Sydney house prices have slumped 1.9 per cent in the past four weeks, the fastest rate of decline in more than 40 years, as rapidly rising interest rates take their toll on the market, data from CoreLogic shows.
Melbourne prices have also fallen sharply, down by 1.2 per cent, while Brisbane slipped by 0.6 per cent. Nationally, prices have dropped by 1.2 per cent during the same period.
“We haven’t seen Sydney prices fall this rapidly since the mid-80s, and at this rate, the 20 per cent peak to trough price drop forecast seems like an underestimate,” said Shane Oliver, AMP Capital chief economist.
“There’s also quite a sharp acceleration in the decline in Melbourne, and Brisbane is now in negative territory, while Adelaide and Perth are slowing down.
“This really reflects the sensitivity of the household sector and the housing market to higher interest rates.”
Both cities are now recording a faster rate of decline compared with the previous down phase that started in 2017, said Tim Lawless, CoreLogic’s research director.
During the 2017 to 2019 downturn, Sydney values were down by 2.6 per cent over the same number of days since peaking and Melbourne was lower by just 0.8 per cent from their peak.
“Six months ago I would have been surprised at the pace of decline that we are seeing now, but considering the worsening outlook for interest rates, plummeting consumer sentiment and the impact of such high inflation on household balance sheets, the more rapid than expected rate of decline isn’t all that surprising,” Mr Lawless said.
With some economists forecasting multiple 50-basis-point rate increases for the rest of the year, price falls are likely to accelerate across the board.
“The reality is housing price declines are gathering momentum, and it’s likely the decline phase will worsen before it gets better,” said Mr Lawless.
“As more cities and regions start to record falling housing values, this will feed into larger reductions in the national, combined capitals and combined regionals index.
“Based on the current trends, it’s likely that Adelaide will start to trend into negative growth territory over the coming months, and many of the major regional centres were already recording month-on-month declines at the end of June.”
If the RBA raises interest rates by another 0.5 percentage points for another two or three times, Sydney prices could fall by 3 per cent each month, Dr Oliver said.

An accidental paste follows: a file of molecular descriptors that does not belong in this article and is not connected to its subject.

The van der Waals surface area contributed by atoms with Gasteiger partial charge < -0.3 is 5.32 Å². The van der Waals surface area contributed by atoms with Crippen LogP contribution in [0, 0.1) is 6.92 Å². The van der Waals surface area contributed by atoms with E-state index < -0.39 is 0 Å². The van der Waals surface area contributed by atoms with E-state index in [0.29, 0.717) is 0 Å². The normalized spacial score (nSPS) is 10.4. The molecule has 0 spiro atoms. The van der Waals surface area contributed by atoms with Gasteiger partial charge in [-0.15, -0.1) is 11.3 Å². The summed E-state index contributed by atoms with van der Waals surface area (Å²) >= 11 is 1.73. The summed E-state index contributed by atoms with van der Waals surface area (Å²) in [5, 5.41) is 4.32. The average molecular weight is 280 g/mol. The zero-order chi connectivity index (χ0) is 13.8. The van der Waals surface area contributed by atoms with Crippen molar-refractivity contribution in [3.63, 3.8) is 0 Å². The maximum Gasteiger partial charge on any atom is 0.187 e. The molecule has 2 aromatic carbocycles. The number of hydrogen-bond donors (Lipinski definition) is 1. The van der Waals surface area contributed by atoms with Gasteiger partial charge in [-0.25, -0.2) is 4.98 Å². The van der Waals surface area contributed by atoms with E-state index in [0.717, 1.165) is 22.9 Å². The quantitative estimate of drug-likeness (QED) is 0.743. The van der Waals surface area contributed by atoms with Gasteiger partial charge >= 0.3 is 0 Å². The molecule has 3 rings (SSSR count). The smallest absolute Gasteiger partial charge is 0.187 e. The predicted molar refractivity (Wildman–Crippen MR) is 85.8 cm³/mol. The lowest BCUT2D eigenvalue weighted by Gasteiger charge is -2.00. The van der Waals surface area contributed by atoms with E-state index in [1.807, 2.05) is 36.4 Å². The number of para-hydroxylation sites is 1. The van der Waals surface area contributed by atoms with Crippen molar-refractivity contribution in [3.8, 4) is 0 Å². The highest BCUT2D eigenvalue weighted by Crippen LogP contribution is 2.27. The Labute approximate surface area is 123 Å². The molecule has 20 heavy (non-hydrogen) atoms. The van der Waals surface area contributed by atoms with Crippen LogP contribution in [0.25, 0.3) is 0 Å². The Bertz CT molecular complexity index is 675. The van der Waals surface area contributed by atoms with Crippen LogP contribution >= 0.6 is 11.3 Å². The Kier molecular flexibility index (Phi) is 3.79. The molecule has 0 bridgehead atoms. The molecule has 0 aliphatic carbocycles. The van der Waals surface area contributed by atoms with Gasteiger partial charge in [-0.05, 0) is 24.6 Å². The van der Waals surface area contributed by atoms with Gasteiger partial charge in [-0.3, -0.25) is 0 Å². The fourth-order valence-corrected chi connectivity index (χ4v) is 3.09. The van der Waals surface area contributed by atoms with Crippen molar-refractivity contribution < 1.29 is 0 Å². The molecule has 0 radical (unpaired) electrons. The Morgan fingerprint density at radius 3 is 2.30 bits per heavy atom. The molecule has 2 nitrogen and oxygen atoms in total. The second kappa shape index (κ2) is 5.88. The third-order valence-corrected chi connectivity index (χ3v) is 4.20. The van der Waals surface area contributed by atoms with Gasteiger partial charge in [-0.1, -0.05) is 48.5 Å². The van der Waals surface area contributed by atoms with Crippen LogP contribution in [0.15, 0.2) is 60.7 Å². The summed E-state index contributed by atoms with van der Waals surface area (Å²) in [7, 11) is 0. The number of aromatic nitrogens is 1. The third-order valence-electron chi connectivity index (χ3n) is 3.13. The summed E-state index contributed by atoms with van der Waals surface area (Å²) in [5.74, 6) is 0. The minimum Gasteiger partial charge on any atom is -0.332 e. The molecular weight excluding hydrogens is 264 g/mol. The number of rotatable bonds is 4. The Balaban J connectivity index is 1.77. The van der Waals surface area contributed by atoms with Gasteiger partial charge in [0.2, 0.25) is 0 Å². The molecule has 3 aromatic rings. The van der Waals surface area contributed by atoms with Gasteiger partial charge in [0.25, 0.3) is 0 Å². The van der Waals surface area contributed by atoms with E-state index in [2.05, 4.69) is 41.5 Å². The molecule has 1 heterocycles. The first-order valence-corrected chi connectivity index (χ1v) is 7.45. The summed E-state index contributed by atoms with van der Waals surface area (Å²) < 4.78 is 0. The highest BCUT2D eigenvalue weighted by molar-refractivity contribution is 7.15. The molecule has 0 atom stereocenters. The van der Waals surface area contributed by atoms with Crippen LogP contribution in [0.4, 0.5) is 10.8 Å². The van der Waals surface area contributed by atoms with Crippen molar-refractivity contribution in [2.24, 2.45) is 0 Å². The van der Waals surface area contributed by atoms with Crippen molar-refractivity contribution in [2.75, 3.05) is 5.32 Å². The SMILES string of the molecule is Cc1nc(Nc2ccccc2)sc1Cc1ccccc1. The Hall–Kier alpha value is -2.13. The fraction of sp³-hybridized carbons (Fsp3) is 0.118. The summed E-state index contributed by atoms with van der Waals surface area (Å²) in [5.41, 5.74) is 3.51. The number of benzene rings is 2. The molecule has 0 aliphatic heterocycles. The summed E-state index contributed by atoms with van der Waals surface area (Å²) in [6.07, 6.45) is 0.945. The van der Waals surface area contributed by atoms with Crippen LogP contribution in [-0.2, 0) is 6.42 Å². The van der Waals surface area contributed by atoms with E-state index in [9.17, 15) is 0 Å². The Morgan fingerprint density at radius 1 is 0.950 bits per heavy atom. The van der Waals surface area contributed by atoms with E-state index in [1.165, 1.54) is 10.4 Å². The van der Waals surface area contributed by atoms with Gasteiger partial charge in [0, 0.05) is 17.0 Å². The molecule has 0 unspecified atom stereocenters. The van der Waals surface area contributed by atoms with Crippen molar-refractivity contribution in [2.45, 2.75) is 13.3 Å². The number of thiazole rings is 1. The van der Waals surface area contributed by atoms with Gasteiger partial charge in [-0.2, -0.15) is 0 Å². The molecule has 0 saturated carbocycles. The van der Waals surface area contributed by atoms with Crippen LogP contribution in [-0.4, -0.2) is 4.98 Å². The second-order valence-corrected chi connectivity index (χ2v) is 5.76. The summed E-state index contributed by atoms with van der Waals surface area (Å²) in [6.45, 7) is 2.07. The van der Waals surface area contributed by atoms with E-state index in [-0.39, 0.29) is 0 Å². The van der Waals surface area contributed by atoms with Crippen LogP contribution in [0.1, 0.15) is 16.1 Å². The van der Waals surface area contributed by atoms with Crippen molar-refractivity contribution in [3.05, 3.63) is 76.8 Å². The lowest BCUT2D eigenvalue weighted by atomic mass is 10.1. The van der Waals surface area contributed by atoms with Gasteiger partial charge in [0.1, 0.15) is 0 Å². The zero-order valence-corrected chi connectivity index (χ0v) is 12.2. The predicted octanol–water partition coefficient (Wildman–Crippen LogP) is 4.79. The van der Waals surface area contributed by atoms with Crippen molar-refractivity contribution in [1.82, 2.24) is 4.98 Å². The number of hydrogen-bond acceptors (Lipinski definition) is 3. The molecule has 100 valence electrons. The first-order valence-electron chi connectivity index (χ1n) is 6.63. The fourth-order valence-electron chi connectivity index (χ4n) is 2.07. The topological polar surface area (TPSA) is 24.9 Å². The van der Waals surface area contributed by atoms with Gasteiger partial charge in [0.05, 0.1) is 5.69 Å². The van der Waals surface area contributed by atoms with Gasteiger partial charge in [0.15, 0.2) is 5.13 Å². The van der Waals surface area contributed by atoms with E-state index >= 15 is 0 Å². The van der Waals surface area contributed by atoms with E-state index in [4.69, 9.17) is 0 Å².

“The risk is that monthly price declines will accelerate, particularly if the Reserve Bank continues at this pace,” he said.
“That could really speed up the rate of price falls, higher than what we’re seeing now.
“But the RBA don’t seem to be that concerned about the household sector falling house prices at this point. But I think the fall in house prices is sending a signal that the household sector is very vulnerable.”
So far, there has been no evidence of large-scale distressed listings, despite a small uptick in the numbers, said Louis Christopher, SQM Research managing director.
A total of 6234 properties are listed as distressed based on the keywords vendors use to describe the listings, according to SQM Research data. This was up by 220 properties since the beginning of July.
“The trend of distressed listings is up, but it’s coming from a very low base, so I don’t think we’re going to see mass foreclosures or a housing crash at this point,” Mr Christopher said.
“But I do see a situation towards the end of the year when there may be some great opportunities for buyers. There’ll be more distressed sales activity and I think there’ll be a great window for buyers come the December quarter.”
This article is from Australian Financial Review, please click the following link for the original article: https://www.afr.com/property/residential/sydney-house-prices-fall-1-9pc-in-just-four-weeks-20220725-p5b4aq